Many people might see the title of this post as four descriptions of roughly the same market sector, if not the same thing, however I feel that clarification is needed as to why that is not the case. ‘Health Food’ and ‘Whole Food’ (or more commonly ‘Wholefood’) are at best abstract concepts described by the shops which use the respective labels; ‘Organic Food’ is that produced without the use of pesticides. All three of these market sectors are omnivorous, in so far as none is vegetarian, never mind vegan, by definition.
In Britain, ‘Health Food’ is typified by the Holland & Barrett chain of stores. However highlighting food to describe this type of store is misleading as its product range is dominated by supplements, which anyone on a healthy diet could for the most part live without. Unintentionally they project the image that a a diet of ‘Health Food’ is not in itself that healthy! What food they sell is usually expensively priced compared to the same that could be bought in a supermarket or even from a local independent grocer.
‘Wholefood’ shops are less likely to sell supplements, though many sell new-agey herbal remedies, in keeping with the type of ‘green’ consumer which they are targeting. Most wholefood shops in Britain are ovo-lacto-vegetarian (though this is not the case in Continental Europe) and some of what they sell is ‘organic’, but their customer base tends to be lower income than that of ‘Health Food’ retailers. Some are run as workers’ co-operatives, others have just adopted that ‘look’, a throwback from the 1960’s and 1970’s.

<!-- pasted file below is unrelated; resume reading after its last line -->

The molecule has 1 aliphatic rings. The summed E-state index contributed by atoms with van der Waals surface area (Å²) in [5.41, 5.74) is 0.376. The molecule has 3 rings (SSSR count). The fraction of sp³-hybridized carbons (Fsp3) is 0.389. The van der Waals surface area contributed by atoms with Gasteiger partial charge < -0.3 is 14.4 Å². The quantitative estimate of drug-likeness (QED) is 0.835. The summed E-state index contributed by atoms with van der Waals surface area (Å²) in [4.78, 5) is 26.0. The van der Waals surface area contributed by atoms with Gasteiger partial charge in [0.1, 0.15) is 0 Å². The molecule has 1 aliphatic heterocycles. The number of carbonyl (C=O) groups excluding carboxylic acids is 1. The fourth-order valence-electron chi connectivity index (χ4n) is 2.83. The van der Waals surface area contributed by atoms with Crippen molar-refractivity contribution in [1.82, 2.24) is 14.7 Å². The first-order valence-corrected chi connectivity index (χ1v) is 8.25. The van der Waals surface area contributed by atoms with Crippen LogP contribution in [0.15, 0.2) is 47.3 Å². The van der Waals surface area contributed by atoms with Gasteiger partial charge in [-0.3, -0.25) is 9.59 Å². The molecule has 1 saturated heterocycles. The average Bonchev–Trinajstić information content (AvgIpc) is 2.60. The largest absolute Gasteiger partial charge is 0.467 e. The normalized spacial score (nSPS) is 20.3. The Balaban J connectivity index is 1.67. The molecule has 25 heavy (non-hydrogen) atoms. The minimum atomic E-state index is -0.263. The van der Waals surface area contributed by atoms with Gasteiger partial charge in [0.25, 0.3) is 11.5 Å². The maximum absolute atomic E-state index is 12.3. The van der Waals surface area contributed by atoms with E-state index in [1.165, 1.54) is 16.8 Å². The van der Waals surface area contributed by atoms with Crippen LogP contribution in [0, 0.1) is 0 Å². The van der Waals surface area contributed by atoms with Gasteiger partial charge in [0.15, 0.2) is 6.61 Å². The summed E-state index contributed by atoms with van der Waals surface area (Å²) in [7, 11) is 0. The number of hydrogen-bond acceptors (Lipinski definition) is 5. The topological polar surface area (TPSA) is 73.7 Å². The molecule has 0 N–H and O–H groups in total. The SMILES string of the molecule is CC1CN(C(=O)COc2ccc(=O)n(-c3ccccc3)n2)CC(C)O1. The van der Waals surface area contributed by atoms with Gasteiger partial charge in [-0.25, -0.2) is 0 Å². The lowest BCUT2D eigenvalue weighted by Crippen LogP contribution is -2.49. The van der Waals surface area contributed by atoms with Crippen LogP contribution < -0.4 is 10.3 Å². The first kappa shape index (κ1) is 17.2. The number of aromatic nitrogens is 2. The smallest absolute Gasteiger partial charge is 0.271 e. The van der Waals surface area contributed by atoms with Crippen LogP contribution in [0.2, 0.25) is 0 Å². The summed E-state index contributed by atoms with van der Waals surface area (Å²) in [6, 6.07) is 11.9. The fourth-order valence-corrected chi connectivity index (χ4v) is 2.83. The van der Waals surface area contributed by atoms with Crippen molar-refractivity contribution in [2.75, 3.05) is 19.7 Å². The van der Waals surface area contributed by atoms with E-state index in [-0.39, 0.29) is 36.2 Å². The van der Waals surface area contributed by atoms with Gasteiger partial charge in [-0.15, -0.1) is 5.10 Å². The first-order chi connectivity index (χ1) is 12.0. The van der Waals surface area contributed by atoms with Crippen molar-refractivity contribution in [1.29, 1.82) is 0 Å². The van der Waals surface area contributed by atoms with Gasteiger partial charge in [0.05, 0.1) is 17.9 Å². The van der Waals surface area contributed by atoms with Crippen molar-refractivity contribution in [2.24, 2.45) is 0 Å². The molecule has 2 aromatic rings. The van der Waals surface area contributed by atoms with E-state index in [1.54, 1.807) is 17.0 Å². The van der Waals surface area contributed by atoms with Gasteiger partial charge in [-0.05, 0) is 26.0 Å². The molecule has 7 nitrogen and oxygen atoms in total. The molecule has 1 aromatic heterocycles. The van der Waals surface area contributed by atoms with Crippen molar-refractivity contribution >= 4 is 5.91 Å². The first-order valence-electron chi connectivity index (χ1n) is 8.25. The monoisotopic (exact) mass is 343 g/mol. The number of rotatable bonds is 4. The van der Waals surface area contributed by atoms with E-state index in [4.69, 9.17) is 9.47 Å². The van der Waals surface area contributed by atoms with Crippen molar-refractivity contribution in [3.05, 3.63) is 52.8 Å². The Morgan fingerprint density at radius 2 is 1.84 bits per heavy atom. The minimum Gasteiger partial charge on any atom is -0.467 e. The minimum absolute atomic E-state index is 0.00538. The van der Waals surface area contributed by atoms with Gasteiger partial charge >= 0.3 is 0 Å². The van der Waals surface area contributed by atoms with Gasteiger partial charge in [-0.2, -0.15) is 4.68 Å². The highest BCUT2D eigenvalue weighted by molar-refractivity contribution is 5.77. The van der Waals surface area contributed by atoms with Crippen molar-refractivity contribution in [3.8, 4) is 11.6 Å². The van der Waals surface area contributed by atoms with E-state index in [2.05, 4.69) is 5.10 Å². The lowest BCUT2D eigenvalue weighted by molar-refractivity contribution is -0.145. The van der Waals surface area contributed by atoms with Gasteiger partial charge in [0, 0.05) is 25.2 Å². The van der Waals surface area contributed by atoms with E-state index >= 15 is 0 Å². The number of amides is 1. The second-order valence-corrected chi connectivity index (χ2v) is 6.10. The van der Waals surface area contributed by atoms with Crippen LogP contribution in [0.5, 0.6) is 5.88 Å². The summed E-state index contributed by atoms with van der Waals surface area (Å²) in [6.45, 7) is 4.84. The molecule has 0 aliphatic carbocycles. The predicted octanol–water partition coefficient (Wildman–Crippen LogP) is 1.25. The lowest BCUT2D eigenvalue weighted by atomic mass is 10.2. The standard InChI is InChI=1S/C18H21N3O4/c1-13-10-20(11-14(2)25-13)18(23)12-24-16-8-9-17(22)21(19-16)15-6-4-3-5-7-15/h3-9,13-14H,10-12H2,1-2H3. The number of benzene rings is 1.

‘Organic Food’ retailers are at the top end of the market, as almost everything that they sell is expensive. Most sell meat from ‘organically’ reared and slaughtered animals. Whilst these retailers may project an eco-conscious image, much of the fruit that they sell is imported from half way round the world (yes, very eco-conscious). Their consumer market is among people whose primary concern is the avoidance of ingesting trace pesticides, rather than saving the planet per se; esoteric rather than environmental consciousness.
Vegan food by definition contains no animal derivatives. It may or may not fit into any of the above three classifications, but most of all it is ordinary, can be purchased from any supermarket and is not a defined market sector in terms of income-related demography. It is not a specialist niche market, nor does it require great culinary skills (although there are some good vegan culinary blogs to be found); it consists of the basic foodstuffs that most omnivores take for granted and it can be as basic as sliced bread or baked beans.
An entirely vegan supermarket therefore is a plausible business idea, although it might come as a surprise to ‘health food’, ‘wholefood’ and ‘organic food’ consumers that those market sectors need not form the core of it. Similarly with an entirely vegan restaurant or cafe, of which several exist, including those of the ‘fast food’ variety competing directly with their omnivorous equivalents. So what is stopping us from setting up more entirely vegan food outlets? Nothing really apart from having the capital and the will!